The Jackie Orszaczky Music Lecture & Concert

The Basement, May 10


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Jackie Orszaczky

Were one sufficiently oversupplied with leisure to make lists of Australia’s finest and most influential musicians, the late Jackie Orszaczky would feature prominently. He would be on the shortlist of singers, bassists, arrangers, composers, band-leaders, producers, talent-spotters, mentors and (all to himself) piccolo bassists. Eight years after he died of lymphoma some commendable people organised a memorial concert and lecture that crammed the Basement to capacity with affection as well as people.

Although the tribute bands that have proliferated over the last 30 years have usually been among the more vulgar forms of musical endeavour, here was one that had a genuine reason for being. Fronted by Orszaczky’s partner in life in and song, Tina Harrod, nine musicians who routinely played with him (and relished the experience) were joined by co-lead singer Darren Percival and backing vocalists Jade MacRae and Mahalia Barnes.

Percival was an inspired choice to be the surrogate Orszaczky: relaxed, spontaneous and, like Harrod, a sufficient powerhouse to fly over a large, dense, super-funky band that was much too loud through the PA. (Orszaczky’s bands cooked, but they never burned the ears.) The beating heart of the music’s effectiveness was the rhythm section of bassist Dave Symes and drummer Hamish Stuart, around which a who’s who of Sydney’s music scene ebbed and flowed. Among the stream of fondly remembered originals one was struck afresh by the dazzling imagination Orszaczky brought to rearranging in his own image such covers as Living for the City and a scorching Summertime.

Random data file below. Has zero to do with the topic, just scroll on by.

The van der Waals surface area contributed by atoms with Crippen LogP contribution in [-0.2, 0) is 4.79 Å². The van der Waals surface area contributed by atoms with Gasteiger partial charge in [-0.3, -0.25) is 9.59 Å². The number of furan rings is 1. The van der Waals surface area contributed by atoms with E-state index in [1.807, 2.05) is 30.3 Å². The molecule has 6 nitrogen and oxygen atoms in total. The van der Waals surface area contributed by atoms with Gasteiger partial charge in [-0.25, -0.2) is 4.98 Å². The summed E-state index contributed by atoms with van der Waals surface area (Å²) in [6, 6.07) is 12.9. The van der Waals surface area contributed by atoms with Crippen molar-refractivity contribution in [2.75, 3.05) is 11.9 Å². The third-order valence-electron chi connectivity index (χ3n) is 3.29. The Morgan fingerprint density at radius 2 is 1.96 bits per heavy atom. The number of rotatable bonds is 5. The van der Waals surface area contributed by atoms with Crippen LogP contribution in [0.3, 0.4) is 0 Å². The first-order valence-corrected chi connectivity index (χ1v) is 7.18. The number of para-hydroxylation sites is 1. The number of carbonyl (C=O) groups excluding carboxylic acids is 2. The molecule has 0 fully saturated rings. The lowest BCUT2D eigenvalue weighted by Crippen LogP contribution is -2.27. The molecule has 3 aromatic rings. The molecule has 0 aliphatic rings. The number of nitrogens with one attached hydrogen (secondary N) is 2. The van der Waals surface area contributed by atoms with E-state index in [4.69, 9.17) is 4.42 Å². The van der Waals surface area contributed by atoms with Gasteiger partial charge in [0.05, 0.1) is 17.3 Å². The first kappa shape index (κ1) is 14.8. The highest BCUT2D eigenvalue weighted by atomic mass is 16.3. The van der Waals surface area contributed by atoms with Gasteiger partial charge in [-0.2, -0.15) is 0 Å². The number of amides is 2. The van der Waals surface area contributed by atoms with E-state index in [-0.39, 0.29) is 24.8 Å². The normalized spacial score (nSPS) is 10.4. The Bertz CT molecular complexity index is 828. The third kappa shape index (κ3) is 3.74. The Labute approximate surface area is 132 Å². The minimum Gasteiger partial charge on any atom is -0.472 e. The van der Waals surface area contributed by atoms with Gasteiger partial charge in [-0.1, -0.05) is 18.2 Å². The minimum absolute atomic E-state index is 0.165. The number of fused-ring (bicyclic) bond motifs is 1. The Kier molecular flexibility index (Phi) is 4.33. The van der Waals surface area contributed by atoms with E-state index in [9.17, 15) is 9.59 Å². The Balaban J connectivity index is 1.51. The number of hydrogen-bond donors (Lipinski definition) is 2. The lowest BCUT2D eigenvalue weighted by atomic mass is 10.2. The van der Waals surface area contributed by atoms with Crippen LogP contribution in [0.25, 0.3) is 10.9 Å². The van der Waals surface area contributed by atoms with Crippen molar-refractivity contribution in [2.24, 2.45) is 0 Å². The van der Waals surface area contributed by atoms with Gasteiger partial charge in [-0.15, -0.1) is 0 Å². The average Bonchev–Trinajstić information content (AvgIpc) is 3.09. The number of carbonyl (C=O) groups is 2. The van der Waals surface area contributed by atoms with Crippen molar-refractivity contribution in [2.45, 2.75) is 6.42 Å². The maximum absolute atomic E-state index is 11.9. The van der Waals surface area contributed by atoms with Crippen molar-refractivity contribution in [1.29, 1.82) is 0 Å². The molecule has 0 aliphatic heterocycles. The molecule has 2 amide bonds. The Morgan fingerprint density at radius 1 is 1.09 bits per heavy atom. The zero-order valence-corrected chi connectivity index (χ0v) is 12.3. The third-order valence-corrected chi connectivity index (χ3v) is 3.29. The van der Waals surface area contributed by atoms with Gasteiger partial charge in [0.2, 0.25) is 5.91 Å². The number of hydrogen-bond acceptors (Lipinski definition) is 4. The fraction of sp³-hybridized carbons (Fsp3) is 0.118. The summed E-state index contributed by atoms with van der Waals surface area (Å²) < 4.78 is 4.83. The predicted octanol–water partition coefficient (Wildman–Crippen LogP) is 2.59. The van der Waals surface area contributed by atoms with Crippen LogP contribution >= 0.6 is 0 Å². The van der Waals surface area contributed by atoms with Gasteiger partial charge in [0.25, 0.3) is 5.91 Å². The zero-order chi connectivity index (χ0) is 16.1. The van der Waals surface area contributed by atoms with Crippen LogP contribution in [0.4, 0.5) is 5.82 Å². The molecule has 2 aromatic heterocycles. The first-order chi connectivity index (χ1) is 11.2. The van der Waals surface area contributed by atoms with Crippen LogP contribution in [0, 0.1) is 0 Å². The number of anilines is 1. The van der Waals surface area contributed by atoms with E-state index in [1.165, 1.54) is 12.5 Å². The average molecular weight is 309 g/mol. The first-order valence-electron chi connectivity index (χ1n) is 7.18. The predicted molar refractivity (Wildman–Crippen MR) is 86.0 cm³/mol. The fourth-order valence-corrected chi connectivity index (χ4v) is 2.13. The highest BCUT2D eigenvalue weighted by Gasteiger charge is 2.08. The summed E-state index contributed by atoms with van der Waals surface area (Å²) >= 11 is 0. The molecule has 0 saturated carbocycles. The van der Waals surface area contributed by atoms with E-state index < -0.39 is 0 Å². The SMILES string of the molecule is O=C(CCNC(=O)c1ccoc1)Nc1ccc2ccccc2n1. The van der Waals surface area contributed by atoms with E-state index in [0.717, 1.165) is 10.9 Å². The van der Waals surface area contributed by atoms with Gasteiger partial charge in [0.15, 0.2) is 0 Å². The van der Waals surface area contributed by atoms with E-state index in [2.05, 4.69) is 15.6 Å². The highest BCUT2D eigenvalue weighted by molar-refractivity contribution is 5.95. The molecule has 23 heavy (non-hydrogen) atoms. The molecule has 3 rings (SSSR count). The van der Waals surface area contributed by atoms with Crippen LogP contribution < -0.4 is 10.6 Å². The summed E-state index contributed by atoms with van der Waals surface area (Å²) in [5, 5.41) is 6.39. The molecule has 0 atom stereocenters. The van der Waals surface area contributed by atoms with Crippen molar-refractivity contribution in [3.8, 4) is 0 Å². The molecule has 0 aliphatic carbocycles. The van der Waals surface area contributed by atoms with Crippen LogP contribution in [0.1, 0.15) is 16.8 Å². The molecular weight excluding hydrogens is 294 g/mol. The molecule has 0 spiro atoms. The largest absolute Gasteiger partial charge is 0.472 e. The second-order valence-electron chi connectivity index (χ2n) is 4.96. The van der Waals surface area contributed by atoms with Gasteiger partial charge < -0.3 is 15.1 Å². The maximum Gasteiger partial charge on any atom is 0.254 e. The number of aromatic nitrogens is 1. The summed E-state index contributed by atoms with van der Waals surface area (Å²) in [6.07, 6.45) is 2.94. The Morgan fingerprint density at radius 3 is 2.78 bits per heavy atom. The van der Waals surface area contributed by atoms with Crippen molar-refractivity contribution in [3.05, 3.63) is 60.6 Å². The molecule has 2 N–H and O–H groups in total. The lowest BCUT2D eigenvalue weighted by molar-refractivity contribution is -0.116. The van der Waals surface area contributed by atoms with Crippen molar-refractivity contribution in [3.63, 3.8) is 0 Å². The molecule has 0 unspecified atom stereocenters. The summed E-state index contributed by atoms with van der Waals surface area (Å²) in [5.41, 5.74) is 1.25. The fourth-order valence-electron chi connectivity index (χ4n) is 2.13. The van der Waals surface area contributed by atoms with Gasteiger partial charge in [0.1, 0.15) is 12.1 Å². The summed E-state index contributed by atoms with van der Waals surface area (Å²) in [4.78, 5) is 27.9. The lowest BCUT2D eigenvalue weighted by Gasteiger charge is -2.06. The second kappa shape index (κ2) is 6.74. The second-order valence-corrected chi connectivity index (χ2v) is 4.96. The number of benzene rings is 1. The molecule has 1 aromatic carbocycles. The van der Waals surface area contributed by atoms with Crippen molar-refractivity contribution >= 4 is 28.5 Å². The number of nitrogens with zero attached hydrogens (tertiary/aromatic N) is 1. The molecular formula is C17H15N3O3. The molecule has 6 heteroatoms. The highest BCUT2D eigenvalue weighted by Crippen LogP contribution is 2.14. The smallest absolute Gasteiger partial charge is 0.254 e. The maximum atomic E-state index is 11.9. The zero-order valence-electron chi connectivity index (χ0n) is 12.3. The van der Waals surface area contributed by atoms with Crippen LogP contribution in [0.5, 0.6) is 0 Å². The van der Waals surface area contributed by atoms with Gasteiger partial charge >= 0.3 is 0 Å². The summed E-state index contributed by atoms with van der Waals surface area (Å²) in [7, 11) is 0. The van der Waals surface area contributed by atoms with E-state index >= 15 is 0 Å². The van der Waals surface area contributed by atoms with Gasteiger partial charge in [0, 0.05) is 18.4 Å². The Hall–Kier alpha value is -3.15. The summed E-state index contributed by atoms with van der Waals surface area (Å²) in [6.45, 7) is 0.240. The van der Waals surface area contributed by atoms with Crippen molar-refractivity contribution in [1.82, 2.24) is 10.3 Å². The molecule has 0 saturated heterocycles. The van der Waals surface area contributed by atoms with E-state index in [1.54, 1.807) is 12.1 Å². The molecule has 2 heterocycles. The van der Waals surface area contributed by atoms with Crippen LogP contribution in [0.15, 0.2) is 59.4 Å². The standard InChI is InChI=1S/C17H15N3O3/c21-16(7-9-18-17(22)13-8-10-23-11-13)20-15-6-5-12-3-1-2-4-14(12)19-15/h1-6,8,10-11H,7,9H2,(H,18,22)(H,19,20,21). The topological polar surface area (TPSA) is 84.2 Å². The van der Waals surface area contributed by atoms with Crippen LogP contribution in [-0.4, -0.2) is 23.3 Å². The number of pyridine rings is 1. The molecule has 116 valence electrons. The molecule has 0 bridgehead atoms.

The concert was preceded by musician Brendan Gallagher giving a brief biography of this Hungarian who revolutionised the playing of African-American grooves in distant Australia. Then musician/broadcaster Lucky Oceans delivered the inaugural Jackie Orszaczky Music Lecture, which was essentially a lengthy, good-humoured manifesto on how to make honest, imaginative, engaging music. He spoke of Orszaczky’s disdain for the prefabricated solo, and gave us one of the master’s memorable descriptions of the process of performing: “In control, but on the edge of chaos.”